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Sunday, October 4, 2009


Classical Notes by William Charlton-Perkins.

A large turn-out braved the cold on Tuesday evening at UKZN’s Howard College Theatre. They were there to hear much loved Durban soprano Bronwen Forbay and her distinguished partners, pianist Christopher Duigan, clarinettist Joanne Rozario and violist David Snaith, perform a generous and rewarding programme of chamber music and songs by Mozart, Spohr, Schubert, Bruch and Strauss.

Forbay, on top form, offered tantalizing glimpses of rare repertoire that only a gifted singer of her sophisticated calibre can deliver with such charm, simplicity and apparent ease. Treated to Strauss singing that was shear manna from heaven, we can only pray the lady’s current professional stint here is a long one, with many more programmes such as this in the offing.

This evening’s concert in the Durban City Hall promises some fascinating musical revelations too, that should enjoy whole-hearted audience support. World renowned Indian flautist Pandit Hariprasad Chaurasia and his ensemble make their much anticipated Durban debut, performing Eastern classical music during the first half of the programme. Their performance marks the final leg of this month’s Shared Indian Experience in South Africa, and also celebrates the birthday of Mahatma Ghandi which is this Friday.

After interval, US conductor Leslie B Dunner and South African virtuoso pianist, Jan Hugo, join the KZNPO for a performance of Liszt’s Piano Concerto No 1 in E flat. To conclude the programme, there is more Liszt, but with a difference. Making musical history, the great Hungarian composer’s climactic orchestral show piece, Les Preludes, will provide the vehicle for a musical collaboration between East and West, as the Pandit and his musicians interface with Dunner and his KZNPO players. Whatever the results, one can only imagine Liszt, one of music’s great improvisers and an inveterate inventor of musical forms, would smile, and give his nod to such an innovative venture. So Durban concert goers are urged to roll up and be part of the experience. Music is a universal language, and we all benefit immeasurably from exploring each other’s cultural heritage.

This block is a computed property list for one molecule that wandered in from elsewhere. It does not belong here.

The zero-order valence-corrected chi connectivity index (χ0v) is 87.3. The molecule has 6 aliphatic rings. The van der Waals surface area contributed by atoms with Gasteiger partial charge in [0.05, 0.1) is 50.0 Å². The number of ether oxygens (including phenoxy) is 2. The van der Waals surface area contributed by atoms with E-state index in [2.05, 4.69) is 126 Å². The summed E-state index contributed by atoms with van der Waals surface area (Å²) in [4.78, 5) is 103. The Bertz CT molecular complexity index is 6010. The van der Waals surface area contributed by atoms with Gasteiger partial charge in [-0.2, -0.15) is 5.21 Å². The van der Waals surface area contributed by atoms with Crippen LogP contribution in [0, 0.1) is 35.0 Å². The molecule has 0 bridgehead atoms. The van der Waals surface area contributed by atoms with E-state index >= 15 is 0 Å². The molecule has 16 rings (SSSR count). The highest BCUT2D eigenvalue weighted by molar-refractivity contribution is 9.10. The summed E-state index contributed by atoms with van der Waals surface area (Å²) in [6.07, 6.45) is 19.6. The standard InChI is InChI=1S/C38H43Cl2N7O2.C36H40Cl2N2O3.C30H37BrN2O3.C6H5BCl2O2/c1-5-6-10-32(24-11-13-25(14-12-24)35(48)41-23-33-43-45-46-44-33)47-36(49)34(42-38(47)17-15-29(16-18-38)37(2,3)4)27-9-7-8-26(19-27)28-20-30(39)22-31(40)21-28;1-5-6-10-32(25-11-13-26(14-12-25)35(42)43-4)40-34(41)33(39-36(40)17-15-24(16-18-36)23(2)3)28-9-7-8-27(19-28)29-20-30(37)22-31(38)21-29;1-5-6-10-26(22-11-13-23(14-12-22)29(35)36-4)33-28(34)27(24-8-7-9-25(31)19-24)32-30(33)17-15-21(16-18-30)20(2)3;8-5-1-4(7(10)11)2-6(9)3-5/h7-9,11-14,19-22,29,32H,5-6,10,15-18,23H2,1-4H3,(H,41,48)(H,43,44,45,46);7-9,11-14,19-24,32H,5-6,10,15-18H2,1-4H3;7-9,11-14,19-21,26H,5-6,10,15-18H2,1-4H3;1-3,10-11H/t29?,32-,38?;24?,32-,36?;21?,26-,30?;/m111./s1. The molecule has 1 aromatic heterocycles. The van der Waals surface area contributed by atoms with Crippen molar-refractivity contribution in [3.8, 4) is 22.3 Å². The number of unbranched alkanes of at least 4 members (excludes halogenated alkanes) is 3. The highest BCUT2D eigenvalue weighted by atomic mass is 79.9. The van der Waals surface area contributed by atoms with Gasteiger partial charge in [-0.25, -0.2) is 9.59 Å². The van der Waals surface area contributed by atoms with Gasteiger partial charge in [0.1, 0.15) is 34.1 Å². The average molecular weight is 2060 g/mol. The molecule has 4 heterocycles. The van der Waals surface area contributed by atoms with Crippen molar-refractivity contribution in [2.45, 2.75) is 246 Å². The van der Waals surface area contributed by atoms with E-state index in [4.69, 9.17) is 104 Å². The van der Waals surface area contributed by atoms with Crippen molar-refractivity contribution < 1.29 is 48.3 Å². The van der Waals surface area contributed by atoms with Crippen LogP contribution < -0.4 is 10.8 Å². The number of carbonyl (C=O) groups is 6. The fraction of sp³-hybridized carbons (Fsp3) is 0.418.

Next Thursday (October 8) Durban born pianist Jonathan Oshry, now based in London, makes a welcome return home to perform Rachmaninov’s spectacular Piano Concerto No 1. Leslie Dunner will be back on the podium for this all-Russian programme, which also features Liadov’s mesmerizing concert piece, The Enchanted Lake, and Tchaikovsky’s Orchestral Suite No 3. Oshry’s many fans can also hear him in recital with Friends of Music next Tuesday (October 6) at the Jewish Club, performing Schubert’s great B flat Sonata D960 and Chopin’s Four Scherzos.

The KZNPO’s Spring Season concert on October 15 promises to be a prime concert going experience. This features Naum Rousine at the helm, conducting Mendelssohn’s highly popular Scottish Symphony, Khatchaturian’s exciting Violin Concerto (soloist Stanko Mandic) and Enesco’s Rumanian Rhapsody, always a crowd-pleaser with concert goers.

Meanwhile, note that Baroque 2000 with solo cellist Ralitsa Todorava will perform a programme of Vivaldi, Vitali and Albinoni this Sunday at 15h00 at the Mariannhill Church of the Monastery.

Booking for all concerts mentioned is through Computicket on 083 915 8000.

Due to the weather the lunch hour concert by the Durban Military band which was to have taken place earlier in the parking area outside Howard College will now take place on October 14. – William Charlton-Perkins